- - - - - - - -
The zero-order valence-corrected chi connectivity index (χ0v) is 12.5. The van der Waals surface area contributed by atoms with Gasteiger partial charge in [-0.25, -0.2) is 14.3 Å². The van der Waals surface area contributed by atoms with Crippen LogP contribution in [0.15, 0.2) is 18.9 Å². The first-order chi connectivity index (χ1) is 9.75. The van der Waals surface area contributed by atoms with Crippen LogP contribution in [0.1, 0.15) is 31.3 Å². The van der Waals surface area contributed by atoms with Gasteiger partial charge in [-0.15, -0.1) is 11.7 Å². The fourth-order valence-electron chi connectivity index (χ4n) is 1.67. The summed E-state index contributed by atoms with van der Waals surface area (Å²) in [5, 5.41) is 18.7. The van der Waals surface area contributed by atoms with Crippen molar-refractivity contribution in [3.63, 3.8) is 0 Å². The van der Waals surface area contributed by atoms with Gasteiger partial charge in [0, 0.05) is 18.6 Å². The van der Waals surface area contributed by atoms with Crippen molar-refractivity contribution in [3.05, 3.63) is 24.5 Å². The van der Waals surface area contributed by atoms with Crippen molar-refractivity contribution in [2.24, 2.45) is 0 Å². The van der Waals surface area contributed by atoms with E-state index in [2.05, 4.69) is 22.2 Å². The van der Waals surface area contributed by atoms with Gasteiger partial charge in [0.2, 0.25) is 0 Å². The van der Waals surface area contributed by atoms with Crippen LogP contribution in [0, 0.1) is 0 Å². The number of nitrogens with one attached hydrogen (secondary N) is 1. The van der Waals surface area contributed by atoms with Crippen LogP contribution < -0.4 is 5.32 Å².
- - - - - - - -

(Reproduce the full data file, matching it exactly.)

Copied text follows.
The zero-order valence-corrected chi connectivity index (χ0v) is 12.5. The van der Waals surface area contributed by atoms with Gasteiger partial charge in [-0.25, -0.2) is 14.3 Å². The van der Waals surface area contributed by atoms with Crippen LogP contribution in [0.15, 0.2) is 18.9 Å². The first-order chi connectivity index (χ1) is 9.75. The van der Waals surface area contributed by atoms with Crippen LogP contribution in [0.1, 0.15) is 31.3 Å². The van der Waals surface area contributed by atoms with Gasteiger partial charge in [-0.15, -0.1) is 11.7 Å². The fourth-order valence-electron chi connectivity index (χ4n) is 1.67. The summed E-state index contributed by atoms with van der Waals surface area (Å²) in [5, 5.41) is 18.7. The van der Waals surface area contributed by atoms with Crippen molar-refractivity contribution in [3.63, 3.8) is 0 Å². The van der Waals surface area contributed by atoms with Gasteiger partial charge in [0, 0.05) is 18.6 Å². The van der Waals surface area contributed by atoms with Crippen molar-refractivity contribution in [3.05, 3.63) is 24.5 Å². The van der Waals surface area contributed by atoms with Crippen molar-refractivity contribution in [2.24, 2.45) is 0 Å². The van der Waals surface area contributed by atoms with E-state index in [2.05, 4.69) is 22.2 Å². The van der Waals surface area contributed by atoms with Gasteiger partial charge in [0.2, 0.25) is 0 Å². The van der Waals surface area contributed by atoms with Crippen LogP contribution in [0, 0.1) is 0 Å². The number of nitrogens with one attached hydrogen (secondary N) is 1. The van der Waals surface area contributed by atoms with Crippen LogP contribution < -0.4 is 5.32 Å².